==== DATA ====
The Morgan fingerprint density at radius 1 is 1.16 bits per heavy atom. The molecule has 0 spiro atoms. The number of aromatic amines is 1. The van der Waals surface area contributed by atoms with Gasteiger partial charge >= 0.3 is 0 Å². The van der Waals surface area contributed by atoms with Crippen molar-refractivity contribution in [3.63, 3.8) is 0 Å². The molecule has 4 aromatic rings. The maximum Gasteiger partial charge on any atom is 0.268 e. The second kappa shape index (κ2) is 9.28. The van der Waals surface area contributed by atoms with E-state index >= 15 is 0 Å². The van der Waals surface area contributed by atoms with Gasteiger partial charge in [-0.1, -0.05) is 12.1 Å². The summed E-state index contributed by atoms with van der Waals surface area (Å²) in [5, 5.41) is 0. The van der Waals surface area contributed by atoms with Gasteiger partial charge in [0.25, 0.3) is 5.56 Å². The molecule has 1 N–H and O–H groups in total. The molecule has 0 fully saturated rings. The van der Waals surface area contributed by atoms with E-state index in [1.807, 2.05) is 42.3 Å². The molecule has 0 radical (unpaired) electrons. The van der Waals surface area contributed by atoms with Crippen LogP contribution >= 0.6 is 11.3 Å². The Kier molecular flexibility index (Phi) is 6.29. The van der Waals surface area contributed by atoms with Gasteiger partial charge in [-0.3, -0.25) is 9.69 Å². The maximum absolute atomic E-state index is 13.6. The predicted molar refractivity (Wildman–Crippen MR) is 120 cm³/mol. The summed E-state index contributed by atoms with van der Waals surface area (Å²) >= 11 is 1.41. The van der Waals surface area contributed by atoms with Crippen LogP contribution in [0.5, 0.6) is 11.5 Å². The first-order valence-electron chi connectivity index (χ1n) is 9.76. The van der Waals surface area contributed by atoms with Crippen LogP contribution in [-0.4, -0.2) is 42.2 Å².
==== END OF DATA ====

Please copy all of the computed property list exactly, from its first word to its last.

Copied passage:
The Morgan fingerprint density at radius 1 is 1.16 bits per heavy atom. The molecule has 0 spiro atoms. The number of aromatic amines is 1. The van der Waals surface area contributed by atoms with Gasteiger partial charge >= 0.3 is 0 Å². The van der Waals surface area contributed by atoms with Crippen molar-refractivity contribution in [3.63, 3.8) is 0 Å². The molecule has 4 aromatic rings. The maximum Gasteiger partial charge on any atom is 0.268 e. The second kappa shape index (κ2) is 9.28. The van der Waals surface area contributed by atoms with E-state index >= 15 is 0 Å². The van der Waals surface area contributed by atoms with Gasteiger partial charge in [-0.1, -0.05) is 12.1 Å². The summed E-state index contributed by atoms with van der Waals surface area (Å²) in [5, 5.41) is 0. The van der Waals surface area contributed by atoms with Gasteiger partial charge in [0.25, 0.3) is 5.56 Å². The molecule has 1 N–H and O–H groups in total. The molecule has 0 fully saturated rings. The van der Waals surface area contributed by atoms with E-state index in [1.807, 2.05) is 42.3 Å². The molecule has 0 radical (unpaired) electrons. The van der Waals surface area contributed by atoms with Crippen LogP contribution >= 0.6 is 11.3 Å². The Kier molecular flexibility index (Phi) is 6.29. The van der Waals surface area contributed by atoms with Gasteiger partial charge in [-0.3, -0.25) is 9.69 Å². The maximum absolute atomic E-state index is 13.6. The predicted molar refractivity (Wildman–Crippen MR) is 120 cm³/mol. The summed E-state index contributed by atoms with van der Waals surface area (Å²) >= 11 is 1.41. The van der Waals surface area contributed by atoms with Crippen LogP contribution in [0.5, 0.6) is 11.5 Å². The first-order valence-electron chi connectivity index (χ1n) is 9.76. The van der Waals surface area contributed by atoms with Crippen LogP contribution in [-0.4, -0.2) is 42.2 Å².